Horizon Zero Dawn (PS4)

1,253 words.

I would have sworn that I’d written a post about Horizon Zero Dawn at some point in the past two years, but apparently I haven’t. So here it is.

In 2017, everyone lost their minds over Horizon Zero Dawn, a game which was a PS4 exclusive at the time. I thought it looked cool, but I couldn’t play it. In 2018, I bought a PS4 Pro on sale, and Horizon Zero Dawn was one of the exclusive titles that I intended to play on it (along with Bloodborne and a slew of Naughty Dog games). I got a “complete” edition of the game for some $20.

Looking over at The Spire, a place that I never knew about until the end of the game.

I enthusiastically began playing in late 2018. I got some six hours into the game, liked it, then I just stopped. I don’t remember exactly why, possibly some other game arrived that I wanted to play, possibly it was around the time that my thumb completely fell apart and I had to stop using controllers to let it heal.

Fast forward to April of 2020, and, as all the PC launch talk started, I started up Horizon Zero Dawn again as part of “Operation: I’ll Play Just About Anything To Distract Me From Overthinking About Real Life.” I started over so I could get a good recording of the whole game, which I failed to do in 2018. I got some ten hours into the game, then I just stopped … again. (This time I was distracted by my backlog of Assassin’s Creed games.)

I drifted away from the game, again, around the point where Aloy leaves her home and goes out into the wide, wide world. In mechanical gameplay and story terms, it’s the point where the game stops being a linear narrative experience and turns into an open world experience, somewhere in the level 10-15 range. I stopped both times at the Seeker At The Gates quest, to be precise.

I resumed playing Horizon Zero Dawn again in August with a firm determination to finish the game, but it’s been a struggle.

I really wanted to love every second of Horizon Zero Dawn, and I was led to believe by all the 2017 hype that it was The Perfect Game. The reality is that it’s … not. The beginning is great. But overall, it’s okay, and it has a fairly long list of gameplay foibles that add up to a lot of annoyances when trying to play “the way the game was meant to be played.” (Meaning: On Normal difficulty.) Somewhere around level 15 I just gave up and switched back to Story difficulty, but that was too easy, so I eventually settled on Easy difficulty, which, for most of the remainder of the game, was plenty frustrating enough for me. (Until I “figured out” the game, which occurred somewhere around level 30, near the end.)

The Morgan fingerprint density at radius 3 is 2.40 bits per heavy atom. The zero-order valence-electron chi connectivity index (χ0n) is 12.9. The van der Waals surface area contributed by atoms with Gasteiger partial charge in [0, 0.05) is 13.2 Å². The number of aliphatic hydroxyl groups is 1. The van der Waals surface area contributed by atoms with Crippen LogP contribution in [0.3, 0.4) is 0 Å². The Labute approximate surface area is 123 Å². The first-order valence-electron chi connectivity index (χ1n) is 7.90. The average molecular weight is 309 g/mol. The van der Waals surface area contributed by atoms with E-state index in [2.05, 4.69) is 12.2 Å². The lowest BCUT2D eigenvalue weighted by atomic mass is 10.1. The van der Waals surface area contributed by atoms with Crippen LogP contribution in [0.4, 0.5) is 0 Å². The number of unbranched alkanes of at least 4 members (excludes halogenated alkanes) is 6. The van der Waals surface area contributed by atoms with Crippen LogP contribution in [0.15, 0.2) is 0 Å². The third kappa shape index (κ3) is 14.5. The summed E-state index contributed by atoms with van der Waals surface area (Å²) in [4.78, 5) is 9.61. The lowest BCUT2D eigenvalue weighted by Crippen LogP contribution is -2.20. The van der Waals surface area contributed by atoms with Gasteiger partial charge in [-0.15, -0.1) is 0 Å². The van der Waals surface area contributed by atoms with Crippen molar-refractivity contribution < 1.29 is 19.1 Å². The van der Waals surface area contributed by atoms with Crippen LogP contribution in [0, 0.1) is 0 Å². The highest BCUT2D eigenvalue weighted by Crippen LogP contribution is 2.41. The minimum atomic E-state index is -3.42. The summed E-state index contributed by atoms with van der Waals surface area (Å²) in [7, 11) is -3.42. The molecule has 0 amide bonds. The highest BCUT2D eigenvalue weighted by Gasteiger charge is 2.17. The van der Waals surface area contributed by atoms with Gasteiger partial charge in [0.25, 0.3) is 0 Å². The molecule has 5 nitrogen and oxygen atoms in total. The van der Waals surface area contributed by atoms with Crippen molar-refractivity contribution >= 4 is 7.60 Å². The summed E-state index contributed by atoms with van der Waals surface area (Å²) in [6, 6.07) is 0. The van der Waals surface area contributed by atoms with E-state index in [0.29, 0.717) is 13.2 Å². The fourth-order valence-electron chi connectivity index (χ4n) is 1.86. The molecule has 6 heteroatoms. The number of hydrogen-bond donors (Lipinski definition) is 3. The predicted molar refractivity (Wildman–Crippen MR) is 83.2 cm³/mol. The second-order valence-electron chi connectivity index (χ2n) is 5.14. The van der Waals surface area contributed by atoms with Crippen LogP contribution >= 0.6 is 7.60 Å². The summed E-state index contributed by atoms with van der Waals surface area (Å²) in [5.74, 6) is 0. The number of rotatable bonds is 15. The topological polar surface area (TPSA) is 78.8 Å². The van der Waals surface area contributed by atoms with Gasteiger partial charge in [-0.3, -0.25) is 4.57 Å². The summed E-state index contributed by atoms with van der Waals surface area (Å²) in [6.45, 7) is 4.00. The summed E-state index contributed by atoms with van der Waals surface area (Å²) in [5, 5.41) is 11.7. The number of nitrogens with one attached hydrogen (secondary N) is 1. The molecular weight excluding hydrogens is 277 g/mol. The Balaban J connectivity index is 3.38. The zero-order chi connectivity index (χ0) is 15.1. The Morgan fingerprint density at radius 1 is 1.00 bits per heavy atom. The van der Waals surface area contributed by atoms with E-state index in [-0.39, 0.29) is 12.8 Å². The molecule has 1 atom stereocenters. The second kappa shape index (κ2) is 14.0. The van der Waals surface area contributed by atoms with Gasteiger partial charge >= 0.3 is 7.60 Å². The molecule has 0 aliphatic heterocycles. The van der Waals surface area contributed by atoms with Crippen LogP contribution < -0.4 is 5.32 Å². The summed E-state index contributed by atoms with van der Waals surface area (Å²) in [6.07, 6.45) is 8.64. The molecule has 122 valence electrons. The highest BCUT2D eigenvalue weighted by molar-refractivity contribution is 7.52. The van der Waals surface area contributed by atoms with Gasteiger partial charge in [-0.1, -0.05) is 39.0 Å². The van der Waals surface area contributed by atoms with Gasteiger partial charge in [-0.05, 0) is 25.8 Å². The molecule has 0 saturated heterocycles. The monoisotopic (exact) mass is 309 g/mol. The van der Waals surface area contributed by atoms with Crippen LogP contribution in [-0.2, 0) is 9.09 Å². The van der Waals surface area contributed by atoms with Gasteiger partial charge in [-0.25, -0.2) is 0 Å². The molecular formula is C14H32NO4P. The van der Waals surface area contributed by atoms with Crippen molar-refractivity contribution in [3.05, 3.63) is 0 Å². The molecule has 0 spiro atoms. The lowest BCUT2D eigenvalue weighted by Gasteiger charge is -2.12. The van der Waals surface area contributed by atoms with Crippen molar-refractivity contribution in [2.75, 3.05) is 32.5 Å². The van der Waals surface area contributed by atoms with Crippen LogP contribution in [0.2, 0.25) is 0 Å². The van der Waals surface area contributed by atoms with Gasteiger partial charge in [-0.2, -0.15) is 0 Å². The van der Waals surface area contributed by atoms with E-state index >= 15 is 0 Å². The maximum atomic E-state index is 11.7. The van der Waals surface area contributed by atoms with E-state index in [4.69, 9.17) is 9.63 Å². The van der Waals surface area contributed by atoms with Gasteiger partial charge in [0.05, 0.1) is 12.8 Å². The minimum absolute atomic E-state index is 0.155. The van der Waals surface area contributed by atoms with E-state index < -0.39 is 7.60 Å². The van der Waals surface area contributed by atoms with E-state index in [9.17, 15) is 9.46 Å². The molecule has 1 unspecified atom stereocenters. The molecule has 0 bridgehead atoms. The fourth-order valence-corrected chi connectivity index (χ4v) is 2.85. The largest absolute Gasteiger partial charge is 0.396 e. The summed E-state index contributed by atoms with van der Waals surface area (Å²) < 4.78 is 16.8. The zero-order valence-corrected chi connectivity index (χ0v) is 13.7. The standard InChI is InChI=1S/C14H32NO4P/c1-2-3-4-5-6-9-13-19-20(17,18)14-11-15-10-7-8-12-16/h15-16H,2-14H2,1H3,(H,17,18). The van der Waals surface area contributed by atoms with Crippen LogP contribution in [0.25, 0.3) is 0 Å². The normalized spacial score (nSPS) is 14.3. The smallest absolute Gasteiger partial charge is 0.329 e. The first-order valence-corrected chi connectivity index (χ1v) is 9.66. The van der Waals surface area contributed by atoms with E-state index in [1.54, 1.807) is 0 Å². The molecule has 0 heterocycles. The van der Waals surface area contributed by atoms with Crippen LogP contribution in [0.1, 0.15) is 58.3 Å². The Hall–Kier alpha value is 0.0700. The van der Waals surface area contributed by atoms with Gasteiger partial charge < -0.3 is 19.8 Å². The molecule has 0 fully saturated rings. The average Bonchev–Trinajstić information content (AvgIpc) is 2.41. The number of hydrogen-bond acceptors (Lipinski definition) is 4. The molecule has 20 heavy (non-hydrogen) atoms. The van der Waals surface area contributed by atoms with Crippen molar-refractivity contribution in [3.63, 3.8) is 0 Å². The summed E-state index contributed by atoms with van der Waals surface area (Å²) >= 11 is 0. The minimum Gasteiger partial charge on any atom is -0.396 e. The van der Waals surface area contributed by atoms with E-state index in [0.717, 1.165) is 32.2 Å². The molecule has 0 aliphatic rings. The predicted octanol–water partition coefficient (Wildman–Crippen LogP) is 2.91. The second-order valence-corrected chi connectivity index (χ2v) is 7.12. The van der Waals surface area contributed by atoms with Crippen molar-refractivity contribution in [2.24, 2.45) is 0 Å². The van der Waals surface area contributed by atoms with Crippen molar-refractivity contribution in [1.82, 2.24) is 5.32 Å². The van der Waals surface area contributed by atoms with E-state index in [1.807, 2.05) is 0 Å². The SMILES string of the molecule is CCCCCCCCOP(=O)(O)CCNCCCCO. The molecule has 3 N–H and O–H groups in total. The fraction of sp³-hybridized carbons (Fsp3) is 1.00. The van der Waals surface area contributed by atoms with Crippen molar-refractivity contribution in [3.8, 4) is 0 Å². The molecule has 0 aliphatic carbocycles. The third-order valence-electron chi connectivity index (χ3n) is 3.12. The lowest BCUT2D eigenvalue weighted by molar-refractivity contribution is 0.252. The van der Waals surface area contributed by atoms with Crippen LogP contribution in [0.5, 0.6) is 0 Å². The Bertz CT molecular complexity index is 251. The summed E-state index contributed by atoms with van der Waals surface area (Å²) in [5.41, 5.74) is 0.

Last night I got to the credits on the main game (which were amazing-I love it when games put a lot of effort into their end credits, it’s such a nice reward), so I can finally say I finished it. There’s a lot to like in the story.

There’s also a lot that’s … kind of silly. It has a very strong Blockbuster Marvel Superhero sort of vibe to it, where everyone is impervious to falling damage, everyone is an expert at everything the first time-expert martial artist, expert scientist, expert diplomat, expert military strategist-quips are plentiful and sarcastic, nobody has any character flaws, and nothing bad ever happens unless it has to happen to advance the plot, when suddenly the genetically perfect hero gets knocked out for no apparent reason so we can fade to black and change settings. Twice. That sort of thing.

The credits also looked like they came from the Marvel Cinematic Universe.